I went back to look for the Thanksgiving in 1991 to find out why we hadn’t joined the rest of the family in Florida. I don’t mention that, just that we did spend Thanksgiving with Dana’s parents. But I did find this other entry which really struck me for its illustration of my relationship — or non-relationship — with my mother.
November 27, 1991 (day before Thanksgiving)
Jo and Jerry were angry at Mom for having the operation without telling us. (Jerry said “you could have died”. Mom said “It’s just routine”. Jerry said “Dad nearly died.” Mom claimed it wasn’t true, and Jerry had to check with Jesse to be sure he wasn’t crazy.) I told Jo how I felt cut off from any feelings of sympathy I might have expressed. Jo said Mom had told her that she was talking to me every week, enjoying it, that she was “so cheerful that she can’t be in a bad mood.” Jo wasn’t sure she had the words right but it sounds like mom to take credit for a change in my behavior. I’m interested that she seems to have perceived a change that as far as I can see is entirely internal (namely I’ve given up my anger and stopped trying to change her). I don’t think my outward behavior is any different. And it amuses the hell out of me, or kills me, or something, that she can call suicidal depression, the rage and grief of an abandoned child “a bad mood”. I remember my struggles with “bad moods” when I was a teenager, but of course no one tried to give me any guidance. What am I left with? Slight feelings of hurt that Mom can so miss the point, but mainly validation for my decision to keep her at arm’s length. It’s sad that she sees it as an improvement. She’s delighted that I’m finally behaving like a proper daughter, all cheerful and superficial, and I’m sad because I have finally given up trying to have a more meaningful relationship with her. At least I don’t have to feel guilty because she’s hurt that I’ve pulled back & don’t share myself with her. Yes, that accounts for my astonished sense of amusement and relief. It’s been painful to me, reading old journals, to see how often my responses to her have missed the boat, how they look inappropriate or even crazy when looked at from outside. Of course, the journal records just the words, not the tone of voice. But I think what she wanted/expected was a more conventional response, not my anguished efforts toward truth or deeper engagement. Now I’m feeling bad that I failed to see the more conventional aspects of the situation and give a more appropriate response. I think I’m going to have to hunt these down and find a way to validate or forgive myself. I suppose I’m angry at myself for failing to be more mature; since our relationship has always been one of roles reversed, I still think of myself as the older wiser one, the one who “should have known better”, and I’m ashamed that I didn’t. Sigh. So I’m still angry at myself for not being a better adult when I was a child.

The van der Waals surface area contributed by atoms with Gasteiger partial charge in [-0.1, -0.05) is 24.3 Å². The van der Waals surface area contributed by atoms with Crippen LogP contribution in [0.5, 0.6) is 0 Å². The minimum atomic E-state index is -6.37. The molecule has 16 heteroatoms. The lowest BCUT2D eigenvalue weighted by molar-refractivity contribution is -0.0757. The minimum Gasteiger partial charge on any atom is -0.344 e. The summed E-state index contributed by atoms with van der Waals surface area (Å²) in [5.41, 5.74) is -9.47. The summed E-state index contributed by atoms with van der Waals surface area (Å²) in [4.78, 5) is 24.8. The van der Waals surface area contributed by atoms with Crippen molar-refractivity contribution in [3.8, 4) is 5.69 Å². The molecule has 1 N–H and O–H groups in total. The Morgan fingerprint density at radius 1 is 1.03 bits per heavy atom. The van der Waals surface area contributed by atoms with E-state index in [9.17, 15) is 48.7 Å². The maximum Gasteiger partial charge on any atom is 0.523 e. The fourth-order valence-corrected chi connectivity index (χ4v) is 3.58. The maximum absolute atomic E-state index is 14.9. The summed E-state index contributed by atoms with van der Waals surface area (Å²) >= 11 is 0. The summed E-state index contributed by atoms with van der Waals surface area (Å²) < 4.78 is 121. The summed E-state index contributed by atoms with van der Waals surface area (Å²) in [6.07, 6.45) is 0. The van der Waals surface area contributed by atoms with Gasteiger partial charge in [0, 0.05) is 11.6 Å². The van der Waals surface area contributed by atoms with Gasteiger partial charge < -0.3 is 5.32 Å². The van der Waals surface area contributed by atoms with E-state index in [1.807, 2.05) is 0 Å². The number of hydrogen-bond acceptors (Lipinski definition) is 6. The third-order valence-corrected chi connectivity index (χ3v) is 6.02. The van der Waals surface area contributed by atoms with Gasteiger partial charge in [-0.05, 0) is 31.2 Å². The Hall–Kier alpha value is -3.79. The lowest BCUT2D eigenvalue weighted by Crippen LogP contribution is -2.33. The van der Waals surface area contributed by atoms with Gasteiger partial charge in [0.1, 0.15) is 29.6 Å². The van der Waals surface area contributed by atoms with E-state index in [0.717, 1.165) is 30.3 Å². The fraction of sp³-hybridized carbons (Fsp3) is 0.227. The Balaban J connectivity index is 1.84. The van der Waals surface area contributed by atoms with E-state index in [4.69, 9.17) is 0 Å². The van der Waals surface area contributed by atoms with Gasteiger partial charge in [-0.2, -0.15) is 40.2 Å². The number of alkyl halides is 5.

Note the gaslighting Jerry talks about.
I think the operation she refers to must have been a hysterectomy. Her mastectomy must have been some years later, by which time I knew exactly what to say.
The Story of My Mother and Breast Cancer
I didn’t know she had breast cancer until she called me and said: “I found a lump and I went to my doctor and I had a mastectomy and I’m fine now.” Knowing from painful experience that she would not want sympathy, I hesitated a moment. Finally I said “You sound fine, Mother.”
I wrote this in a retreat with Deena Metzger, it appears in the Alternative Version of my life in “about Jenny Deupree.”